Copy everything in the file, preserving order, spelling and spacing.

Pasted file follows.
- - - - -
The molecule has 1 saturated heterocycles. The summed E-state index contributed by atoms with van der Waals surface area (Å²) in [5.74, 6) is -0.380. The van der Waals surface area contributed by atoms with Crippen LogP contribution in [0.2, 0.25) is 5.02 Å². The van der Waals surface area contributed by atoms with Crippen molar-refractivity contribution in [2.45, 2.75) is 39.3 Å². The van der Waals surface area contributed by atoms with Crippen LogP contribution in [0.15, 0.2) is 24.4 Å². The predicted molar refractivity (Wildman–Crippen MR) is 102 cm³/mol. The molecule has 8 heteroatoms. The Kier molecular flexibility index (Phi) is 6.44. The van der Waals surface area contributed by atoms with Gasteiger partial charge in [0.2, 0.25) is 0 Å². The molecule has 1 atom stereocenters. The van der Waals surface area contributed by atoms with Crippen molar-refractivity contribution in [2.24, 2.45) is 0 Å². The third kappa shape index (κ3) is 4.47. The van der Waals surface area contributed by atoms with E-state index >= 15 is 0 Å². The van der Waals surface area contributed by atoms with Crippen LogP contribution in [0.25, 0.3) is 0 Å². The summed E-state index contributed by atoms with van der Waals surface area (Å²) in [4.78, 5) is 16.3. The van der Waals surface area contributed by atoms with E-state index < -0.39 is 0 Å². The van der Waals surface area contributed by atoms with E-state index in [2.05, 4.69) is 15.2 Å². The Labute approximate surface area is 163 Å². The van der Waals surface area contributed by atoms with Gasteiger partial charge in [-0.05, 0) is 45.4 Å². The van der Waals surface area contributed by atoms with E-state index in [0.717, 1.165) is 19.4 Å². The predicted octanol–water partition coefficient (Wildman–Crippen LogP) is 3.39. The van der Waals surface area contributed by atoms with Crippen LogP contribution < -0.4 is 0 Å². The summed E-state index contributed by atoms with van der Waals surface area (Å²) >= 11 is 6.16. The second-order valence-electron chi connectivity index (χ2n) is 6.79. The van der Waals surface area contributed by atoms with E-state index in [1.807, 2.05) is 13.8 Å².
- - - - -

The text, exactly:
The molecule has 1 saturated heterocycles. The summed E-state index contributed by atoms with van der Waals surface area (Å²) in [5.74, 6) is -0.380. The van der Waals surface area contributed by atoms with Crippen LogP contribution in [0.2, 0.25) is 5.02 Å². The van der Waals surface area contributed by atoms with Crippen molar-refractivity contribution in [2.45, 2.75) is 39.3 Å². The van der Waals surface area contributed by atoms with Crippen LogP contribution in [0.15, 0.2) is 24.4 Å². The predicted molar refractivity (Wildman–Crippen MR) is 102 cm³/mol. The molecule has 8 heteroatoms. The Kier molecular flexibility index (Phi) is 6.44. The van der Waals surface area contributed by atoms with Gasteiger partial charge in [0.2, 0.25) is 0 Å². The molecule has 1 atom stereocenters. The van der Waals surface area contributed by atoms with Crippen molar-refractivity contribution in [2.24, 2.45) is 0 Å². The third kappa shape index (κ3) is 4.47. The van der Waals surface area contributed by atoms with E-state index >= 15 is 0 Å². The van der Waals surface area contributed by atoms with Crippen LogP contribution in [0.25, 0.3) is 0 Å². The summed E-state index contributed by atoms with van der Waals surface area (Å²) in [4.78, 5) is 16.3. The van der Waals surface area contributed by atoms with E-state index < -0.39 is 0 Å². The van der Waals surface area contributed by atoms with E-state index in [2.05, 4.69) is 15.2 Å². The Labute approximate surface area is 163 Å². The van der Waals surface area contributed by atoms with Gasteiger partial charge in [-0.05, 0) is 45.4 Å². The van der Waals surface area contributed by atoms with E-state index in [0.717, 1.165) is 19.4 Å². The predicted octanol–water partition coefficient (Wildman–Crippen LogP) is 3.39. The van der Waals surface area contributed by atoms with Crippen LogP contribution < -0.4 is 0 Å². The summed E-state index contributed by atoms with van der Waals surface area (Å²) >= 11 is 6.16. The second-order valence-electron chi connectivity index (χ2n) is 6.79. The van der Waals surface area contributed by atoms with E-state index in [1.807, 2.05) is 13.8 Å².